Mentoring, ministers, muck-ups – Israeli conundrum

Item One: As a business mentor, I try to encourage my clients to take responsibility for their decisions. My aim is that they should realise how any strategy has consequences, which need to be explored thoroughly in advance.

Item Two: The popular television programme of the 1980s, “Yes, Prime Minister”, wonderfully satirised the notions of citizens around the world. If a government minister makes a mistake, he will never own up to it.

Item Three: The ombudsman in Israel has released two reports in June. The first slams the Prime Minister for his conduct of a sensitive military operation. The second effectively censures the Finance Minister (Steinitz) and the Interior Minister (Yisha’i) for their management of the fire brigade service, following the deaths of 44 people in an inferno 18 months ago.

Let me concentrate on the latter incident, where the ombudsman feels that the two members of cabinet had a “special responsibility” for ensuring that the fire service had sufficient equipment and training.

In response, everyone accepts that this failing can be laid at the hands of several governments, going back possibly twenty or more years. Specifically, Steinitz argues that he was in favour of granting significantly higher allocations, but had demanded a programme of reform, which was never offered. Yisha’i contends that he had complained repeatedly about the lack or resources, but nobody listened.

I am sure that they are both correct. And I agree with Steinitz, when he also says that he cannot be held responsible for a second minister’s problems, everytime he has not been able to allocate better budgets. After all, next people will blame him for deaths in hospitals.

However, when I don my hat as a mentor, both men come up very short, although for different reasons.

Steinitz wanted to hear of detailed reforms before signing a large cheque. Good for him. Nothing is free in life. However, he has a duty to understand that if a situation is so dire, especially when dealing with a subject that can involve life-and-death, then greater flexibility is demanded.

This is a classic case of trying to turn a situation in to “black or white”, when we know that life is full of compromises. Could Steinitz not have released some initial funds?  Steinitz and his team failed to take that wider and more responsible approach.

As for Yisha’i, that he failed to convince the money men to hand out the cash does not mean that he should be censured. However, he is known as one who understands how to secure finance for his political party’s favourite projects. And on the weekend on the fire itself, he is reported to have spent the Sabbath safe with his family in Jerusalem, while his teams were operating flat out in the north of the country. Where was his leadership, and with that comes responsibility?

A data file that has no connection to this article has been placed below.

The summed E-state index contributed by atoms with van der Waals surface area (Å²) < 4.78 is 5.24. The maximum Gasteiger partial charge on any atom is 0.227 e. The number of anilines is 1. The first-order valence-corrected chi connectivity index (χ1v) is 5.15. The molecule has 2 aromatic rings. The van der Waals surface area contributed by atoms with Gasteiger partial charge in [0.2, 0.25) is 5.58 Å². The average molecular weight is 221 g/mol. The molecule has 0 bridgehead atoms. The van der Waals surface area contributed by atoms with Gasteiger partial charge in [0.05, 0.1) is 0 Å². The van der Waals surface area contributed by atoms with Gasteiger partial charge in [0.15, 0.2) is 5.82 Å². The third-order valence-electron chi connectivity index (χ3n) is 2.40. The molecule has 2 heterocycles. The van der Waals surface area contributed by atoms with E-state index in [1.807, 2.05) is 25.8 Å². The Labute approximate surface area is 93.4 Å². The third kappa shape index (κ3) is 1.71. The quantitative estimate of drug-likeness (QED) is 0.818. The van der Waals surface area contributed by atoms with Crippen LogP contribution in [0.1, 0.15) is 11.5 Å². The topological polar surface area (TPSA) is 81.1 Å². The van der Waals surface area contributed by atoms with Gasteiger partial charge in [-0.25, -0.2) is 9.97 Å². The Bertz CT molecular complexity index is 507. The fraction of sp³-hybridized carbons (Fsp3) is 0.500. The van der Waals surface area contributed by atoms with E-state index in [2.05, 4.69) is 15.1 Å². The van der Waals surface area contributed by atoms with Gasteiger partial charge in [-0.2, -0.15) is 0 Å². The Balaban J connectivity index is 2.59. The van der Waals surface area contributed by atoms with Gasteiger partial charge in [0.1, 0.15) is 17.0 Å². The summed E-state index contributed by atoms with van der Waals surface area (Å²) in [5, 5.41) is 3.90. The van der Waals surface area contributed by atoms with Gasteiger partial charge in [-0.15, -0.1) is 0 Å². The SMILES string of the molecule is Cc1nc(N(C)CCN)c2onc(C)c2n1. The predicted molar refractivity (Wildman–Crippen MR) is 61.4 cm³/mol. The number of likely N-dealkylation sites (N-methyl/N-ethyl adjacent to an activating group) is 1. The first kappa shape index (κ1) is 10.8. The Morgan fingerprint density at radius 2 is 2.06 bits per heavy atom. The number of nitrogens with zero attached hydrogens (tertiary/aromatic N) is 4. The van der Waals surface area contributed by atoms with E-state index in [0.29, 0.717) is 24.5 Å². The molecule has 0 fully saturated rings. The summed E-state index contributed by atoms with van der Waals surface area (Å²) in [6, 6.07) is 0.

Bottom line? The ombudsman is correct when he says that government ministers should take a more professional approach. May he and his successor continue to broadcast that message. However, it is a message that he has failed to apply to his own office, which criticised two experienced politicians for the wrong reasons.

As in “Yes Prime Minister”, Steinitz and Yisha’i will shift the blame and life will carry on as normal….except for the families of 44 people.

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2 Comments on “Mentoring, ministers, muck-ups – Israeli conundrum”

  1. Joe van Zwaren Says:

    There was something glaring missing in the ombudsman ‘s report – who set the fire. No attempt was made to discover who set the fire.

    During this national disaster, there was one entity missing who has all the resources and manpower to make a difference – the IDF.
    Had an RPV been up in the sky – the order to drive a bus straight into the fire probably may not have been taken. But the IDF did not give the support necessary to fight this fire and this was a major breakdown of the government’s operation.

    The ombudsman ‘s report gave a report will will not stop future fires and will not make the government work more effectively.

  2. gold price Says:

    This is a classic case of trying to turn a situation in to ”black or white”, when we know that life is full of compromises. Could Steinitz not have released some initial funds? Steinitz and his team failed to take that wider and more responsible approach.


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